Owen Gingerich (November 1977, page 9) makes a wistful appeal for a graduate language requirement, which he suggests would stimulate an international spirit in science. A much stronger case can be made for a language requirement. Gingerich states that he reads several languages and has translated French and German books into English, but that he does not speak any foreign language. I have given scientific lectures and seminars in several languages, and my experiences add another dimension to the issues raised by Gingerich.
Most scientists in the world have been compelled to learn to read English, and most have succeeded. Because of this, scientists tend to assume that the spread of English has solved the language problem in science. But there are enormous problems associated with spoken English. While I was at a particle-physics summer school in Erice, Sicily, my knowledge of Italian encouraged me to spend a lot of time with young Italian scientists, who admitted that they couldn’t really follow the English-language lectures. After giving a talk in English at the University of Ulm, West Germany, I was disappointed to learn that many of the science students had had difficulty following my presentation—even though I had been careful to speak distinctly and to avoid slang. At a week-long seminar in Moscow involving scientists, engineers and university educators, all talks had to undergo the slowness and indirectness of serial translation, and personal discussions during tea breaks were impossible due to the highly limited English of most of the Russians and the highly limited Russian of most of the Americans, myself included. (It is probably true that all the Russians could read English adequately.) Despite enormous efforts by the Japanese, including eight to ten years of school study, most of the many Japanese scientists who visit my laboratory are barely able to speak quite inadequate English, and understand very little of what is said to them. A nuclear physicist of my acquaintance sparkles with lively intelligence in Spanish but is reduced to frustrated inarticulateness in English despite strenuous efforts to learn to speak it (she reads English fluently). She must appear much less impressive to my American colleagues than she has appeared to me.
These real problems are hidden from many American scientists by the fact that the foreign scientists whom they hear speaking adequate English at international conferences are a highly biased sample. Success in international science is now conditioned by a discriminatory, non-scientific factor : the ability to speak English. Gingerich mentions that he has had difficulty finding the time to learn merely to read other languages, but at least he wasn’t compelled to do this. Foreign scientists are not only compelled to learn to read English : if they aspire to the heights of international science they must find some way to learn spoken English. The lucky few find some way to study or work in an English-speaking country. While this discriminatory burden is unfair to all foreign scientists, as with all discriminatory burdens it falls most heavily on the weak, including young scientists in the Third World (except perhaps in former British colonies). It may not be especially difficult to read English, but many foreigners find it extremely difficult to learn to speak and understand English. The complex sounds and confusing spelling mean that a reading knowledge contributes little to speaking and understanding. Another problem is that it is quite difficult for a foreigner to write good English for scientific journals. I certainly could not write acceptable scientific prose in Spanish or Italian, even though I have given adequate lectures in these languages. Gingerich would perhaps have difficulty writing a French or German article, even though he has translated from these languages into English.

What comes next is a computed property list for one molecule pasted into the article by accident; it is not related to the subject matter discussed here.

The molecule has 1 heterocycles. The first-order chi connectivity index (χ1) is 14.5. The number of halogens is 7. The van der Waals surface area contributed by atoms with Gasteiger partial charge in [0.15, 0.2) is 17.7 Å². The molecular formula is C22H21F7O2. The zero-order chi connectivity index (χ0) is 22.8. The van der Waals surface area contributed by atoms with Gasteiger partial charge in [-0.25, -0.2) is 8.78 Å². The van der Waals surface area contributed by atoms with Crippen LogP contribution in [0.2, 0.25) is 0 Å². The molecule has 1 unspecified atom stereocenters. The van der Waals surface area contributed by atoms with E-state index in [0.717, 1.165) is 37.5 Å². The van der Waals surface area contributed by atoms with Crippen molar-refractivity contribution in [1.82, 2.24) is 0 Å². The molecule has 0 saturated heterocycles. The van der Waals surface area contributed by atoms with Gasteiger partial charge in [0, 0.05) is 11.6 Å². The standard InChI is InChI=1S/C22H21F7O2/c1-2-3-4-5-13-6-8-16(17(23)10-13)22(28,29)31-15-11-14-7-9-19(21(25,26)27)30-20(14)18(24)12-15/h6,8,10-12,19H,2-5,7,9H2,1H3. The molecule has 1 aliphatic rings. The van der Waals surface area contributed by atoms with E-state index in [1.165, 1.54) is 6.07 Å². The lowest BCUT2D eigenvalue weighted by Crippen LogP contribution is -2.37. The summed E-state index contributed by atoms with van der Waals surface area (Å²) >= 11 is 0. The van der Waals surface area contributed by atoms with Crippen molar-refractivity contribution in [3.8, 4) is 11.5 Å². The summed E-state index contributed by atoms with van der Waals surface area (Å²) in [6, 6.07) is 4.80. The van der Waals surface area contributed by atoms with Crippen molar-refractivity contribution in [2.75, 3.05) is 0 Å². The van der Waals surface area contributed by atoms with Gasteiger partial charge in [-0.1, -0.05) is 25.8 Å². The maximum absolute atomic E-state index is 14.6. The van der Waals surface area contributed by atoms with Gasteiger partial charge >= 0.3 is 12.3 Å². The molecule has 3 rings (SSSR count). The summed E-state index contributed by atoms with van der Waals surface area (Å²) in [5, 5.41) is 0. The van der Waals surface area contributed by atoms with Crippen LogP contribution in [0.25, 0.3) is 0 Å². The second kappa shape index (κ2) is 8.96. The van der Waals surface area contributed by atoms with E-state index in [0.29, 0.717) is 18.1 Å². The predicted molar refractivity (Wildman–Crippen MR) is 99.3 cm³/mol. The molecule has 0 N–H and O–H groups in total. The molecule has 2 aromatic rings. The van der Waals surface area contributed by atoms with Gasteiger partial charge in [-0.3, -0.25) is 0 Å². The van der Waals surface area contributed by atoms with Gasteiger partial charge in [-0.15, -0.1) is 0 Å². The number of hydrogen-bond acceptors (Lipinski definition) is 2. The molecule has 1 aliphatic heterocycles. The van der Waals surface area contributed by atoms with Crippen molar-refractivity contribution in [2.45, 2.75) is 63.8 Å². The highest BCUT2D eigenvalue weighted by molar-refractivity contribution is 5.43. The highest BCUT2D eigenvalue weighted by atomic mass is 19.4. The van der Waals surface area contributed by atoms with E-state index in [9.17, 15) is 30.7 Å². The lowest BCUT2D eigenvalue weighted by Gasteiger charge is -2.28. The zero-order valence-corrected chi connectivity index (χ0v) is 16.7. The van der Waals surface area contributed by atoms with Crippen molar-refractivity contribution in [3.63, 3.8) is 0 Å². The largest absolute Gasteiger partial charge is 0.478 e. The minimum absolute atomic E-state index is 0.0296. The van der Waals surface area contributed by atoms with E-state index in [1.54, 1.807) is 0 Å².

In summary, English is viable where only passive reading is concerned but is not an appropriate vehicle for speaking, understanding, and writing in international science. It is time for scientific societies to consider encouraging the use of an easily learned, politically neutral auxiliary language for international use. Esperanto is a suitable constructed language. It is at least three to five times easier to master than any national language (for non-Europeans and Europeans alike), due to its simple and regular grammar, agglutinative word-building, phonetic spelling and simple sounds. Esperanto is a language of great power and precision. I have given scientific lectures in Esperanto with better audience understanding and participation than I obtained at my English, Spanish, and Italian lectures in foreign countries. We should require science graduate students to learn to read and write Esper-anto. This could be handled with available self-study textbooks and tested with written translation tasks. The close connection of written Esperanto to spoken Esperanto ensures that this requirement would lead to a speaking ability.
The old language requirement involved a large amount of work for meager results and was perceived by most graduate students as arbitrary and capricious. This bred resentment and cynicism. We should have a language requirement, but we should make the work no longer burdensome, make the results real, and replace cynicism with idealism and an international spirit.
For further information : A good in-troductory textbook, available in many bookstores, is Teach Yourself Esperanto by John Cresswell and John Hartley. Catalogs of books and periodicals in and about Esperanto are available from the Esperanto League for North America , Box 1129, El Cerrito, California 94530, and from the Universala Esperanto-Asocio , Nieuwe Binnenweg 176, Rotterdam 3002, Netherlands.
Bruce Arne SHERWOOD
University of Illinois at Urbana-Champaign, 1969-1985.
1985-2002 : Univ. Carnegie-Mellon, Pittsburg, Pennsylvania.
2002 : University of North Carolina, Raleigh.